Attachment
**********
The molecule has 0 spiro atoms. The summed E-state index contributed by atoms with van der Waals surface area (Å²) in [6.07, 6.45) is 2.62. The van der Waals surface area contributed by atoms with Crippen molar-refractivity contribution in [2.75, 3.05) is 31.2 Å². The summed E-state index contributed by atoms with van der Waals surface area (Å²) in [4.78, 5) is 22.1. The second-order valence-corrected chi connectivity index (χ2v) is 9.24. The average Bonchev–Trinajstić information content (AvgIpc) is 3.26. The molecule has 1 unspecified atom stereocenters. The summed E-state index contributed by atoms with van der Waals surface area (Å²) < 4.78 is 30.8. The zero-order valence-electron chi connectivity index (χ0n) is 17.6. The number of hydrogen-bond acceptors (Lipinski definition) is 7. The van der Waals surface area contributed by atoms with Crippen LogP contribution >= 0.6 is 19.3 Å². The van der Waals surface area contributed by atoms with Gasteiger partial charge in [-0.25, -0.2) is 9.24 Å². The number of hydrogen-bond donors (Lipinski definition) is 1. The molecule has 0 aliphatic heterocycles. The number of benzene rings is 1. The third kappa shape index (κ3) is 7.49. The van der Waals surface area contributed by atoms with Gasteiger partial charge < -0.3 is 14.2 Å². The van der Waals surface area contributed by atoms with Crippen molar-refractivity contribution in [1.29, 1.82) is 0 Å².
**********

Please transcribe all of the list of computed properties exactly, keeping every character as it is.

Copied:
The molecule has 0 spiro atoms. The summed E-state index contributed by atoms with van der Waals surface area (Å²) in [6.07, 6.45) is 2.62. The van der Waals surface area contributed by atoms with Crippen molar-refractivity contribution in [2.75, 3.05) is 31.2 Å². The summed E-state index contributed by atoms with van der Waals surface area (Å²) in [4.78, 5) is 22.1. The second-order valence-corrected chi connectivity index (χ2v) is 9.24. The average Bonchev–Trinajstić information content (AvgIpc) is 3.26. The molecule has 1 unspecified atom stereocenters. The summed E-state index contributed by atoms with van der Waals surface area (Å²) < 4.78 is 30.8. The zero-order valence-electron chi connectivity index (χ0n) is 17.6. The number of hydrogen-bond acceptors (Lipinski definition) is 7. The van der Waals surface area contributed by atoms with Crippen LogP contribution >= 0.6 is 19.3 Å². The van der Waals surface area contributed by atoms with Gasteiger partial charge in [-0.25, -0.2) is 9.24 Å². The number of hydrogen-bond donors (Lipinski definition) is 1. The molecule has 0 aliphatic heterocycles. The number of benzene rings is 1. The third kappa shape index (κ3) is 7.49. The van der Waals surface area contributed by atoms with Gasteiger partial charge < -0.3 is 14.2 Å². The van der Waals surface area contributed by atoms with Crippen molar-refractivity contribution in [1.29, 1.82) is 0 Å².